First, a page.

The Prince was smitten by her. He even urged his mother, Queen Victoria to attend a performance. For the first time since her husband’s death she appeared at a public performance. The world took notice.
The troupe did two performances a day to crowds around 30,000 people. When the exhibition ended in 1887 well over a million people.
Queen Victoria was so wow’d that she asked for another performance on the eve of her Jubilee Day festivities attended by royalty from around the world.
In April of 1889 the troupe was in Paris for the Universal Exposition then to Spain, Italy and Germany before returning back to England.
It would be during a show in Germany that none other than King of Prussia (and German Emperor) Friedrich Wilhelm the 2nd stepped forward to assistant with one of Annie sharp shooting stunts. According to research, few volunteered and it would usually Annie’s husband who ended up assisting. Had Annie missed her target (which she never did) World War 1 might not have happened.
Film & Theater
Buffalo Bill was friends with Thomas Edison. Buffalo Bill and 15 of his show Indians appeared in two Kinetoscopes filmed September 24, 1894. Among those people, Annie Oakley also appeared in one of Edisons films. She was in the Kinetoscope film called, “Little Sure Shot of the Wild West,” an exhibition of rifle shooting at glass balls. It was the eleventh film to be shot in Edison’s Black Maria studio.
In 1901, Annie was badly injured in a train accident, but she recovered after temporary paralysis and five spinal operations. Annie left the Buffalo Bill Show and actually tried her hand at acting again, but this time in a play. In 1902 she starred in a play especially written for her called ‘the Western Girl’. She played the character Nancy Berry who used a pistol, rifle and rope to outsmart a group of outlaws.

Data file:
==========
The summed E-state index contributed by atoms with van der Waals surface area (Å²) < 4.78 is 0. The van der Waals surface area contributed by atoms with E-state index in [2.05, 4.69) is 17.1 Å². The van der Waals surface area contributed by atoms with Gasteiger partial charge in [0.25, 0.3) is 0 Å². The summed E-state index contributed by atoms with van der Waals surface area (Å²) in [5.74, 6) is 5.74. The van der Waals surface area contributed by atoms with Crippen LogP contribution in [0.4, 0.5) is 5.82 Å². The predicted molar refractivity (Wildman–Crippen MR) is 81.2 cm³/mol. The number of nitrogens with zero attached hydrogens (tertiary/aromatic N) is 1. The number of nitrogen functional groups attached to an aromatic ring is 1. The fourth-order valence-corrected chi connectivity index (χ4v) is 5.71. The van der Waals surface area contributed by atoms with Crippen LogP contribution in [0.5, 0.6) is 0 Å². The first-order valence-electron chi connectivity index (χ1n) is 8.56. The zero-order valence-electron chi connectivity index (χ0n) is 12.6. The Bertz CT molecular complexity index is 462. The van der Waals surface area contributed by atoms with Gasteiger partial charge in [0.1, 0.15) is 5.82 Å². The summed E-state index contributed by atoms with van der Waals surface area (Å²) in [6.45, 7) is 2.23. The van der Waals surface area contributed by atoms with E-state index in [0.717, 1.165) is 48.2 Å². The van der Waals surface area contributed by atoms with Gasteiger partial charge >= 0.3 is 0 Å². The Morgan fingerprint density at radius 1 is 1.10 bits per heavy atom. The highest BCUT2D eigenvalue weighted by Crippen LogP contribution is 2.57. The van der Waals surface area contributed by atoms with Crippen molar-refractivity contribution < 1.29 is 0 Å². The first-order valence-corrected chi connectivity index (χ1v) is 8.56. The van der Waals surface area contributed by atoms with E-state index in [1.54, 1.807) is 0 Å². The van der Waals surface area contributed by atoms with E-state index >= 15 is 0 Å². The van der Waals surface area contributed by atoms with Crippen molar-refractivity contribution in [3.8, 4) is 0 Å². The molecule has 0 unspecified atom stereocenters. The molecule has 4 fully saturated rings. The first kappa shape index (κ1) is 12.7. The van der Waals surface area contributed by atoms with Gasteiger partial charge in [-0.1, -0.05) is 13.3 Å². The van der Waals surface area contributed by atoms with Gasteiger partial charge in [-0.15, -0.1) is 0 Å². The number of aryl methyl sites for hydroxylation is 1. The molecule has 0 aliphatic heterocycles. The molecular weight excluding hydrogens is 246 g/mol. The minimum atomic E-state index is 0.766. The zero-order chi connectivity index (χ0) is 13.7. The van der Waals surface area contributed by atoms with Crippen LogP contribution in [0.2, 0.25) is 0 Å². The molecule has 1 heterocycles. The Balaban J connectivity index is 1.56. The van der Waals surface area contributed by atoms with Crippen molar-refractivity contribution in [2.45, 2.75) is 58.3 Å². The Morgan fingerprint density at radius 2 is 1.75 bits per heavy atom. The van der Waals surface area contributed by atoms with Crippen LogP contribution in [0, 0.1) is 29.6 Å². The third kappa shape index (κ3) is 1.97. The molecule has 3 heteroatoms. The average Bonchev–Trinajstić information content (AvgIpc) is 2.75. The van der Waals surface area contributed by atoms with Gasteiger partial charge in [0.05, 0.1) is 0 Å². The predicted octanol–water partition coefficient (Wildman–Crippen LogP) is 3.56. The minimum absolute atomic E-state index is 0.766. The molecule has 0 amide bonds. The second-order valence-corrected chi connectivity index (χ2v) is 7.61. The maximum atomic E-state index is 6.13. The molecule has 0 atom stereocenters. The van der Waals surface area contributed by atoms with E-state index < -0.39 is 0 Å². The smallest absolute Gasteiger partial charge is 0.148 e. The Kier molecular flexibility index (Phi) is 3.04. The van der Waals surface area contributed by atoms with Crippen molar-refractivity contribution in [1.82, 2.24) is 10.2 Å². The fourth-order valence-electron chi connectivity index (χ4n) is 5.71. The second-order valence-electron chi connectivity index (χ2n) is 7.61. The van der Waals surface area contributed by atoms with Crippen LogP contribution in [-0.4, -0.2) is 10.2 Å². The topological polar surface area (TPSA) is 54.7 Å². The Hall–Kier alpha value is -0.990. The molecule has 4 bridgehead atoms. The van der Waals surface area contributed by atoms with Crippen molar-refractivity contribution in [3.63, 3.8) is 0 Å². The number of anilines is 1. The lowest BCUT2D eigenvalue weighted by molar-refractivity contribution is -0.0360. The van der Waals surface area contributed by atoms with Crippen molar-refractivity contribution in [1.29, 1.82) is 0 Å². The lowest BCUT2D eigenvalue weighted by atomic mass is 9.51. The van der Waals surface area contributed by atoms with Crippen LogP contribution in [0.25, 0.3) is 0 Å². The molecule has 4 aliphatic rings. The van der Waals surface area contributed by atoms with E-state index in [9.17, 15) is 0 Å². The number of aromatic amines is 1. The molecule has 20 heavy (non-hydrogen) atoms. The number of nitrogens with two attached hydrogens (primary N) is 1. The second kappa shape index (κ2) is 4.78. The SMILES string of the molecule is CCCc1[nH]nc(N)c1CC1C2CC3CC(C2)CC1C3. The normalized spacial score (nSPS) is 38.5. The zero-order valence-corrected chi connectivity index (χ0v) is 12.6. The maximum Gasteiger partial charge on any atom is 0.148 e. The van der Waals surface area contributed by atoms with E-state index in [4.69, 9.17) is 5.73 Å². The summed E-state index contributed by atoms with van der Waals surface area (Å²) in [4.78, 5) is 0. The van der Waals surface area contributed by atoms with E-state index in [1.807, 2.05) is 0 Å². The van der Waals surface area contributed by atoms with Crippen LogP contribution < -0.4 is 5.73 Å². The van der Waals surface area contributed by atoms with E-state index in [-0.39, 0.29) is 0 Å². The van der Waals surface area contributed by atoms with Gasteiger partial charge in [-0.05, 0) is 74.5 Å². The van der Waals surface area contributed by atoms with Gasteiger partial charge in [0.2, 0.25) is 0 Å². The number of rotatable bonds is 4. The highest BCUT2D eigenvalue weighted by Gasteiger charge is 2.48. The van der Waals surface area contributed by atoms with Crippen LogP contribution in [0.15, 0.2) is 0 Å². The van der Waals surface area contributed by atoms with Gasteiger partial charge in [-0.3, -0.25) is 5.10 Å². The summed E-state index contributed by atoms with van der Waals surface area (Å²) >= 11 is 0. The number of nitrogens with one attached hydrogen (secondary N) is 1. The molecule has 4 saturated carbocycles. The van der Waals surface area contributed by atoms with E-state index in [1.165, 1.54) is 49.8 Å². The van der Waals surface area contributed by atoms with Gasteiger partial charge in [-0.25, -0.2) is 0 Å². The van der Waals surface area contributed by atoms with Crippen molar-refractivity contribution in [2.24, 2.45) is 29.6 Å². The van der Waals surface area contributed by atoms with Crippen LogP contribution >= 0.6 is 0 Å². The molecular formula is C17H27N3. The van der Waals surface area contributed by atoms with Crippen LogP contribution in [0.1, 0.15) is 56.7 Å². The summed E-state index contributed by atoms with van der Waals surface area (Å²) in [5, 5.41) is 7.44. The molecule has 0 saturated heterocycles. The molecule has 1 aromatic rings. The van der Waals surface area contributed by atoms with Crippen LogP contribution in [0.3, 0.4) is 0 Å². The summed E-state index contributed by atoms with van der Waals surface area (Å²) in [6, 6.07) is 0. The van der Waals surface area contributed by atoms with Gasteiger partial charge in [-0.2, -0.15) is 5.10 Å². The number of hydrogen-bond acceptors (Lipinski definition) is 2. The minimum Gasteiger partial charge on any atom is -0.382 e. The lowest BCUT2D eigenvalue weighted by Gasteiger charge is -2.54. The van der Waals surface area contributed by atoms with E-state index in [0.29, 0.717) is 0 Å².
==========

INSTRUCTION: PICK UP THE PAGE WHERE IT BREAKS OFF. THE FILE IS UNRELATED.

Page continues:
Annie taught girls and women to be comfortable with firearms. It is said she taught 15,000 women how to use a gun. Keep in mind Annie’s time was quite different than today. She did however push for women to educated and independent. She knew that that image of her as the top of her sport showed that women were just as capable as wehen when offered the opportunity to prove themselves.
She offered President McKinley during Spanish-American War “50 lady sharpshooters” She said in her letter, “Every one of them will be an American and as they will furnish their own arms and ammunition will be little if any expense to the government” McKinley did not take her up on her offer.
When America’s involvement in World War 1 was on the horizon she offered to President Woodrow Wilson “A regiment of women from home protection, every one of whom can and will shoot if necessary.” She again was ignored.
Annie was quiet about her philanthropic work. For most of her life she donated to charitable organization helping orphans, widows and young women get an education. She would but on benefits as well. The Annie Oakley Foundation even states “There is evidence to show that she funded college and professional training for at least 20 young women.”
Complimentary tickets to the theater or to sporting events have traditionally been punched with holes to designate that the tickets are free. During the late 1800s, these freebies were called “Annie Oakley’s” since Annie was known to be able to shoot holes in playing cards. Baseball observers quickly adapted “Annie Oakley” and still is also known as a “free ticket” or “free pass” to first base. Even Merriam Webster Dictionary defines “Annie Oakley” as “a free ticket”.
How She Dealt With Suitors
Lots of people proposed to Annie. The Buffalo Bill Center of the West at Buffalo Gal’s Luncheon in 2012 has a video talking about one of the many suitors who wrote to her proposing marriage.
In 1922 Annie and Frank were in a terrible car accident that put Annie in a steel leg brace and took a year recovery.
In 1925 her health was failing her. She moved to Dayton to be with her sister Emily. The next year she come back to Greenville where she died of anemia November 3, 1926 at the age of 66. She’s buried at Brock Cemetery near Greenville, Ohio.
In a super bittersweet twist Frank died 18 days later. They were buried together.
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ABOUT YOUR GAL FRIDAY
Your Gal Friday is a weekly podcast with supplemental video and article profiling and amazing gal of our galaxy that we can all learn from. Each month your hosts Kate Chaplin & Phoebe Frear talk about the life and legacy about a gal in the subjects of art, history, science and culture. Winner of Best Family Podcast by Indy PopCon Podcast Awards.
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One reply on “Annie Oakley – Your Gal Friday”
[…] Gal Friday has just wrapped it’s first season with an episode on Annie Oakley. In researching Annie’s life and legacy I came across the Garst Museum in Darke County, Ohio. […]